Volatile Compound Analysis of Breath from Patients with Clostridium difficile Infection for Biomarker Discovery and Biological Insight

Volatile Compound Analysis of Breath from Patients with Clostridium difficile Infection for Biomarker Discovery and Biological Insight

1 Teny John, 2 Leen Hasan, 3 Kirk Pappan, 3 Owen Birch, 2 David Grove, 2 Gary Procop, 2 Raed Dweik, 3 Billy Boyle, 3 Max Allsworth, 2 Nabin Shrestha

1 The University of Texas MD Anderson Cancer Center, 1515 Holcombe Blvd, Houston, TX 77030, United States; 2 Cleveland Clinic, 9500 Euclid Avenue, Cleveland, Ohio, United States; 3 Owlstone Medical, 183 Cambridge Science Park, Milton Road, Cambridge CB4 0GJ, UK

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As an opportunistic pathogen, Clostridium difficile remains a leading source of hospital acquired infection and is a troublesome cause of co-morbidity and death. Following earlier research by the investigators using a method that targeted a specific group of breath-borne volatile compounds, this project used an untargeted biomarker discovery approach to identify on breath volatile organic compounds (VOCs) associated with C. difficile infection (CDI).

Within the current study, insights of potential biological and epidemiological importance to CDI were suggested by the VOC compounds that differed on breath between CDI patients compared to a control population. These range from biomarkers of plastics exposure to derivatives of tobacco smoke, vehicle exhaust, and others. We propose steps to extend or confirm these observations, but also note the potential bias of VOC literature, compared to other non-VOC biomarker studies, toward exposure and toxicological studies.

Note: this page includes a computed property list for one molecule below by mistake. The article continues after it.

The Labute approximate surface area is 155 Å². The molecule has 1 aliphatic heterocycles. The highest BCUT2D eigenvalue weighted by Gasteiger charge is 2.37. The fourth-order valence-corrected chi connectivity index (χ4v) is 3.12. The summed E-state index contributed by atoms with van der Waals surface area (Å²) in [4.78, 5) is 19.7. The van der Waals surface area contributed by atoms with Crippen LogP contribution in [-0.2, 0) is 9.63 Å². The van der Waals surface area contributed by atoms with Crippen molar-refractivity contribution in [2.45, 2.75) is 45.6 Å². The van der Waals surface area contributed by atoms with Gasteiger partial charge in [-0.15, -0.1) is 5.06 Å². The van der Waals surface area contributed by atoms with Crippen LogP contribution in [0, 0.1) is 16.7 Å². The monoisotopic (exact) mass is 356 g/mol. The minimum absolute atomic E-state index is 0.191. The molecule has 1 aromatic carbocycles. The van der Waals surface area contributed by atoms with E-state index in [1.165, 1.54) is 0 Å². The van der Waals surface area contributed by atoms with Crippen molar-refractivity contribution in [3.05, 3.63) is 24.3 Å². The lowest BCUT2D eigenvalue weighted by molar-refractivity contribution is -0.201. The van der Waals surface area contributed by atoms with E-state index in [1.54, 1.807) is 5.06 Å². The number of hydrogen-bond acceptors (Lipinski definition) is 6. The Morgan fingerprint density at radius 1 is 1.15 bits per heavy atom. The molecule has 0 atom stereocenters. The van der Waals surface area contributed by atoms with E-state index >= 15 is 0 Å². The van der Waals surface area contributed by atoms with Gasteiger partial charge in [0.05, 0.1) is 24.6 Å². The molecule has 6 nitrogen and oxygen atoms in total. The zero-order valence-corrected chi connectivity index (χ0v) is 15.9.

Sixty-five volatile compounds were included in the final curated data set. Of these volatile compounds, 14 were assigned a tentative identification based on matching of their spectral features to compounds in the National Institute of Standards and Technology (NIST) database. Lipid peroxidation, as potentially indicated by statistically significant increases of the alkanes n-hexane and 3-methylundecane, appeared to be higher in CDI patients than in controls, but other frequently detected markers of lipid peroxidation, such as lipid aldehydes, were not among the tentatively identified compounds possibly reflecting the greater stability alkanes. 4-heptanone (known to occur in the body as a result of exposure to routinely encountered plastics) appears as a CDI biomarker candidate. A decrease of  tetrachloroethylene in breath samples was also observed, potentially linked to the ability of some Clostridium species to metabolize tetrachloroethylene, suggesting this change could be due to degradation by C. difficile.

Nine tentatively identified VOCs were selected by a quadratic discriminant analysis modeling method. The model was able to distinguish between CDI cases and controls with 0.74 accuracy, sensitivity of 0.71, a specificity of 0.76, and a mean area under the receiver operating characteristic curve of 0.72.




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